Many other safety nets and surveillance assistance systems are deployed by the CANAC 2 system and cover all situations that could generate a conflict during the different phases of a flight's progress.

The sky in safe hands

In CANAC 2 all controllers have the same working positions at their disposal, but they can carry out various functions, depending on their level of training and experience: the radar controller is involved in the immediate tactical management of traffic situations in his sector.

He pairs up with a planning controller, who has a proactive view of traffic and who manages the flows. The radar controller-planner team ensures air traffic to run as smoothly and safely as possible.

Those controller teams are responsible for a specific sector, which is a part of airspace. They will ensure your aircraft’s safety depending on its flight phase:

• shortly after taking off, once your aircraft has left the airport’s airspace (CTR), the approach controllers (APP) take over your aircraft and guide it up to its air corridor while ensuring that the safety distances are complied with.

They also insert your aircraft, before it starts its descent, into an arrival sequence so that traffic is handled as smoothly as possible while complying with the minimal safety distance regulations.

• when your aircraft arrives at its route, the ACC air traffic controllers insert it in the traffic flow and make sure that the safety distances vis-à-vis other aircraft are complied with. Those distances are 5 nautical miles horizontally (9 km) and 1.000 feet vertically (or 300 m). When your aircraft exits the Belgian airspace, the controller who is responsible for your flight co-ordinates the hand-over to a controller of the neighbouring country.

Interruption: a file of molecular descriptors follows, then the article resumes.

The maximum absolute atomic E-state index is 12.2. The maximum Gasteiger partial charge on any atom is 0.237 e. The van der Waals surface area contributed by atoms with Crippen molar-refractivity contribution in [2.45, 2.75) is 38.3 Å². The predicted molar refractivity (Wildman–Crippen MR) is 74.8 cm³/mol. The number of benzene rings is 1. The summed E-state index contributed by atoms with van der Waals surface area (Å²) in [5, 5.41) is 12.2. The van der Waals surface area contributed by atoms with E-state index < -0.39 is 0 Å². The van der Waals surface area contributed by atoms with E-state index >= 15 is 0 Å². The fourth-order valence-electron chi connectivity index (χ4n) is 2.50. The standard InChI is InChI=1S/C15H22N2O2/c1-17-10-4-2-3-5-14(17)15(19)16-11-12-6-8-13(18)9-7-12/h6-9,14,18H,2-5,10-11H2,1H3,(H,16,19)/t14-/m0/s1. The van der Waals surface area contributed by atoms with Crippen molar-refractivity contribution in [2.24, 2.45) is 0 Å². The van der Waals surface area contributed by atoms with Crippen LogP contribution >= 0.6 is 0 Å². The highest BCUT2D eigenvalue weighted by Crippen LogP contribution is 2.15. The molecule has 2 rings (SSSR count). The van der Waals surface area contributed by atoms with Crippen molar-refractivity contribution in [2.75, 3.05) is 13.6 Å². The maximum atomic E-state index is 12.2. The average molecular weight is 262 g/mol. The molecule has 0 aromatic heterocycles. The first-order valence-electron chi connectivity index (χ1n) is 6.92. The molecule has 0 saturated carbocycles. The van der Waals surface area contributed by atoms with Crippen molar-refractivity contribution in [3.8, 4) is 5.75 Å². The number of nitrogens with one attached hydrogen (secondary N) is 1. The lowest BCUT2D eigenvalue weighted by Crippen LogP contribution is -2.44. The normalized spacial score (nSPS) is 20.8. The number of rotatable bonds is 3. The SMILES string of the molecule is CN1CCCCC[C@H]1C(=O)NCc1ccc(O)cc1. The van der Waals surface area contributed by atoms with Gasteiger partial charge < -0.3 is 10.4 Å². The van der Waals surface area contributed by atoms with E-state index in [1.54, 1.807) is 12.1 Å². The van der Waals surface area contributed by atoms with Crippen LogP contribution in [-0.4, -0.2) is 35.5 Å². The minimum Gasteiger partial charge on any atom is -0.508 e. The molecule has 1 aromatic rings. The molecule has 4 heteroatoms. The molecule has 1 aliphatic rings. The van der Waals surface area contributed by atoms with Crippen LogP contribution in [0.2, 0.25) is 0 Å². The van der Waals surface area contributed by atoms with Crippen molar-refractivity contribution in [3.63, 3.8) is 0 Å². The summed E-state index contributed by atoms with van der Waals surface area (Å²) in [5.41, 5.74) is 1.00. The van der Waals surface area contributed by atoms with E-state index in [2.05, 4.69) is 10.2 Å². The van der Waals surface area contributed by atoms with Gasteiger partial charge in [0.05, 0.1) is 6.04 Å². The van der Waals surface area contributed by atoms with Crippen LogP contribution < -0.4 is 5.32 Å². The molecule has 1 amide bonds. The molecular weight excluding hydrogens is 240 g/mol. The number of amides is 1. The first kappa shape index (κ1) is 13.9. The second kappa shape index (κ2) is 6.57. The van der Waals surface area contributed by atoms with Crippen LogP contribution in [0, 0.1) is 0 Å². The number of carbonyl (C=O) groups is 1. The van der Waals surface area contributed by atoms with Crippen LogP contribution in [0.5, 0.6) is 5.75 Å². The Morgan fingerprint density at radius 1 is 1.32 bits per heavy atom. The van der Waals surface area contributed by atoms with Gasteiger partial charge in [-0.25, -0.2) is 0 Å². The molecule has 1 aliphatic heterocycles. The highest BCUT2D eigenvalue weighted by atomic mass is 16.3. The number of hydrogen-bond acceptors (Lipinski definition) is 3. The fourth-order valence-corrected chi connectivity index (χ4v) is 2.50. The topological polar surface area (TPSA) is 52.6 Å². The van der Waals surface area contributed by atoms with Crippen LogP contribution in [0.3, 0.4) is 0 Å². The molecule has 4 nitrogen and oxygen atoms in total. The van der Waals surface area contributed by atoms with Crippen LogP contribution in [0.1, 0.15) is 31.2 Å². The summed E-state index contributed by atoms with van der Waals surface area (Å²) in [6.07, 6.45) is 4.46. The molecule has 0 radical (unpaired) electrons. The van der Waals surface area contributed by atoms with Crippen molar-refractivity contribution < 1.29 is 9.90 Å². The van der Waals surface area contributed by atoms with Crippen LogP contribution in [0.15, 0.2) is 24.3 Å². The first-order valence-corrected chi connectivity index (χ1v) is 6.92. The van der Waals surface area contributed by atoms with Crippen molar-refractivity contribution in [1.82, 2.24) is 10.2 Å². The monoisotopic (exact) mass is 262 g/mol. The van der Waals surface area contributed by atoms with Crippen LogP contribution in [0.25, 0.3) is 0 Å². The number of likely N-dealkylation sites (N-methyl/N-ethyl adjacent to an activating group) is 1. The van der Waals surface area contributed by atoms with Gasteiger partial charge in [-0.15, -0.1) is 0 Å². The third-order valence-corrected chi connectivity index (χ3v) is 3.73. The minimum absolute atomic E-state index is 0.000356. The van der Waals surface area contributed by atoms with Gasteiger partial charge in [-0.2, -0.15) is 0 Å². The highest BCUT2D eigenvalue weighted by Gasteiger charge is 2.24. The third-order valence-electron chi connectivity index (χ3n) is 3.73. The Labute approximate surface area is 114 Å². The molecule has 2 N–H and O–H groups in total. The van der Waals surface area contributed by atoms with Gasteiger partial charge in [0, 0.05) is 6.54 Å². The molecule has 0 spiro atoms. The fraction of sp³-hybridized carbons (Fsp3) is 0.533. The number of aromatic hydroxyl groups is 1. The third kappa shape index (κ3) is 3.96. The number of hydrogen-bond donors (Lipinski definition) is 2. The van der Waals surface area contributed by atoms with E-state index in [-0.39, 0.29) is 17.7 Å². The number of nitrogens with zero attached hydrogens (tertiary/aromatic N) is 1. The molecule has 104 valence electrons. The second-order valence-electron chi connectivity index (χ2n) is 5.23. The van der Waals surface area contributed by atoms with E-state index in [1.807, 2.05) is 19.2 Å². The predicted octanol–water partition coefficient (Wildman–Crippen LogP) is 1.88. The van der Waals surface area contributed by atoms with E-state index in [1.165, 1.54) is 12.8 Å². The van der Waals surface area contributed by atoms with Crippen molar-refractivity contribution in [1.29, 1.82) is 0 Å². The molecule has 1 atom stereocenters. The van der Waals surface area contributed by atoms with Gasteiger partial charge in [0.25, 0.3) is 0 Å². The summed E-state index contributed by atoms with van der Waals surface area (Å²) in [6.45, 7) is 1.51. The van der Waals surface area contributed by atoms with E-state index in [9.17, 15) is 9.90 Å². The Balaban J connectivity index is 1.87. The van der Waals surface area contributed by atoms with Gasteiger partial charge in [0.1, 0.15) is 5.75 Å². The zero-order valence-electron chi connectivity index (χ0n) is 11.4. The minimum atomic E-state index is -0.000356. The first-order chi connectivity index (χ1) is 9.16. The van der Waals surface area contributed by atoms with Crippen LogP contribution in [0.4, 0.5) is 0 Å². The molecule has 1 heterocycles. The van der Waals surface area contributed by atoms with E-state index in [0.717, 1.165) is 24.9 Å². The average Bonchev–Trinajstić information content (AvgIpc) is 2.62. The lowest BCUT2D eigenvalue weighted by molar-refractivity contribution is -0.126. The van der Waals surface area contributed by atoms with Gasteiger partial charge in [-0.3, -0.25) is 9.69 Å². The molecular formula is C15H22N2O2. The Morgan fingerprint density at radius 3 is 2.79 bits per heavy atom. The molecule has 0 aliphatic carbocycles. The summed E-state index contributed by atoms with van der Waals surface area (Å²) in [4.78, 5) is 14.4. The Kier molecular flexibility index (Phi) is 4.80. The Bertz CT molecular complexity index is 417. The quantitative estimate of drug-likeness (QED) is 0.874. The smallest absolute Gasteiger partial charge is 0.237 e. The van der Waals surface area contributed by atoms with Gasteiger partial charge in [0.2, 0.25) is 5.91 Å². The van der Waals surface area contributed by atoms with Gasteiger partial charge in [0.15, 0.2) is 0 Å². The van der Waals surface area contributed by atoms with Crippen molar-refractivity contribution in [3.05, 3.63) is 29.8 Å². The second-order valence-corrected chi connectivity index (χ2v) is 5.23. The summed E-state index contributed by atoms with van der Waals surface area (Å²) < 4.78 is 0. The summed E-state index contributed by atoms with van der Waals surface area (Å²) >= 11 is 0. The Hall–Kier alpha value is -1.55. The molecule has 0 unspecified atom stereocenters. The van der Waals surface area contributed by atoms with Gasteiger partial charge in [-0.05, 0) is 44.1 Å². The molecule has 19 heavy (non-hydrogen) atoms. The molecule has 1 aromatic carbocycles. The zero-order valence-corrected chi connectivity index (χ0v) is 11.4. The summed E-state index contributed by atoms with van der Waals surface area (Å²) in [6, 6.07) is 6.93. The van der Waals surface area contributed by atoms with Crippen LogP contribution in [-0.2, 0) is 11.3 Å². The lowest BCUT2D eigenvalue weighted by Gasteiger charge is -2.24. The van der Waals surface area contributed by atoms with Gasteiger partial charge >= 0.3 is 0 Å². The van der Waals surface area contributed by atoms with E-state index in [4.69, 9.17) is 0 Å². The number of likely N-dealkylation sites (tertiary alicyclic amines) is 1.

• At the heart of the 4 CANAC 2 petals are the orchestra conductors of the aerial ballet:
    the Supervisor: he supervises the operations and handles administration;
  • the Traffic Manager: he manages air traffic depending on the available capacity in co-ordination with the control centres of neighbouring countries and the Eurocontrol Central Flow Management Unit (CFMU) which in their turn manage the air traffic flows at European level (41 countries).

Dirk Vuerinckx is one of our 300 controllers whose job it is to ensure your safety when you board an airplane. As a seasoned air traffic controller with years of professional experience, he is well-placed to briefly explain his job.

What is the mission of an air traffic controller?

« Above all, our main mission is to ensure the safety of air traffic by enforcing the minimum safety distances between aircraft. Furthermore, we have to make sure that the traffic flow is smooth and efficient. Those are the two main features in the mission of an air traffic controller. »

Is it easy to keep balance between safety and smooth and efficient traffic flows in your day-to-day job?

« Safety remains our top priority. With regard to the smooth traffic flow and decreasing delays, we can summarize the situation as follows: «a good controller is a lazy controller ». That means that, if traffic flows are well prepared, well planned, there is no need to constantly intervene and remedy the situation. If we have a good overview of the whole sector that we are controlling and traffic sequences are well organized, smooth traffic flows are the natural result. The simpler the traffic situation is made, the more time we have to organize the rest and the less time we lose intervening. You can resolve a difficult situation with 1 instruction or with 10, but in the latter case you will have lost a lot of precious time organising the rest of air traffic in the most simple and efficient way possible. A good overview of traffic and that simple organisation also facilitate coordination with our colleagues, in the right way and at the right moment. »